Wednesday, December 31, 2008


As 2008 draws to a close, I just want to thank everyone who has been reading over the past few years. I enjoy writing this blog, but what's even more gratifying is knowing that there are actually people checking in to read what I'm writing! I've never lost sight of the fact that it is a privilege to have a readership at all, and I'm tremendously thankful to everyone who has enjoyed what I've written here -- especially those who have left comments and participated in discussions around my posts.

Using the power of Google Analytics, I've found that over the past year (as far back as the data goes, anyway), this site has had visitors from no less than 29 individual countries and territories around the globe -- ranging from the United States to the United Arab Emirates, from Germany to Guam. This is, needless to say, tremendously exciting, especially since I've only really been back to writing on this site for the past two months.

I'm excited to see what 2009 brings, and I hope you are, too. Thank you again for reading, and I hope you all have a wonderful start to the new year!

Friday, December 26, 2008

Oh snap

Judge Gary A. Feess has ruled in favor of 20th Century Fox in its case against Warner Bros. to assert its legal rights to a film adaptation of Watchmen. While the issue is far from settled, the ruling seems to have taken many by surprise, and Judge Feess is encouraging both sides to find a way to settle the case or appeal it, as it now will not be going to trial in January as originally intended.

So what does this mean? The excitement around Zack Snyder's upcoming film adaptation of the acclaimed graphic novel has only been building over the past year in particular, and there is a lot of concern from fans who anticipate this case delaying the release of the film, if not changing its content or cancelling it altogether. As of right now, there has been no official word on the tangible impact this ruling will have on the film or its release, but I'm confident that WB is going to do everything it can to protect the investment it's already made in the film's production, and the payoff they're expecting to receive from the hype it's generating around the world.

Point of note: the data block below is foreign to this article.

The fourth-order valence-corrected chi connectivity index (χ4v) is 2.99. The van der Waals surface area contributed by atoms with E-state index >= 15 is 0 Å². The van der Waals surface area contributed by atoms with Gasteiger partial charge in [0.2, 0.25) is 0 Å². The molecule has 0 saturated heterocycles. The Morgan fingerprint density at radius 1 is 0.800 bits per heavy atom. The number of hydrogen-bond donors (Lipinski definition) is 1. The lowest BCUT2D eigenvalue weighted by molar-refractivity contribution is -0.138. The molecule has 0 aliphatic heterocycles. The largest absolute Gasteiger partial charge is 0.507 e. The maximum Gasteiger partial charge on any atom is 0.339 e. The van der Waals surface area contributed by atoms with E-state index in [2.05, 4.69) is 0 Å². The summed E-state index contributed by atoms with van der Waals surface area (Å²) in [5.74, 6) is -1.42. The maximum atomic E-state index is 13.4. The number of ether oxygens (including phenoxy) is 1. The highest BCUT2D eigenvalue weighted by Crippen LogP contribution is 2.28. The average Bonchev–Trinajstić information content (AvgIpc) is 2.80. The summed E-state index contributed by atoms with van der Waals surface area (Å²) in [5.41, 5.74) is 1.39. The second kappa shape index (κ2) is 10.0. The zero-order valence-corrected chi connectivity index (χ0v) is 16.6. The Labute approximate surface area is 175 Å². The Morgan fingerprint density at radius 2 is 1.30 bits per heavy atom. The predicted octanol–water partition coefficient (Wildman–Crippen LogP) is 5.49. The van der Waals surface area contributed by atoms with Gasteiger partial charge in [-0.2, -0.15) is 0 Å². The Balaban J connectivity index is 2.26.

Indeed, while the judge's ruling shows that Fox does have legal claim to the property and the distribution of its motion picture adaptations, the timing of their case seems unfair to say the least. Why did they wait until the film was in post-production to push their legal rights? If they were sincerely concerned about preserving their claim to a film adaptation, it seems disingenuous to wait until the film was almost finished before opposing it. After all, the hype around the film has been building for the past two years -- it's not like its production was a secret.

In any case, it will be interesting to see where the case goes from here, and specifically, how it will impact the film. I, for one, hope the integrity of its content isn't touched by this lawsuit, and that the release date isn't significantly compromised -- the wait has been too long already!

Monday, December 22, 2008

This is weird . . . but there is an explanation

Fans of ABC's LOST will find this both intriguing and very strange:

Some (of the many) questions in response to this might be:
  1. What is happening to Sayid?!
  2. Where is he?
  3. What are those numbers?
  4. What season is this from?
  5. Is that a pink smoke monster?
Luckily (or not, depending how badly you're craving answers to the show's many actual unanswered questions), there is an easy explanation for all this, albeit a strange one. As commenters on the YouTube video have pointed out, along with several other sites, the three clips contained in the video are actually special promotions for Britain's Sky1, Sky2, and Sky3 television networks (which, it would appear, are or will be broadcasting LOST).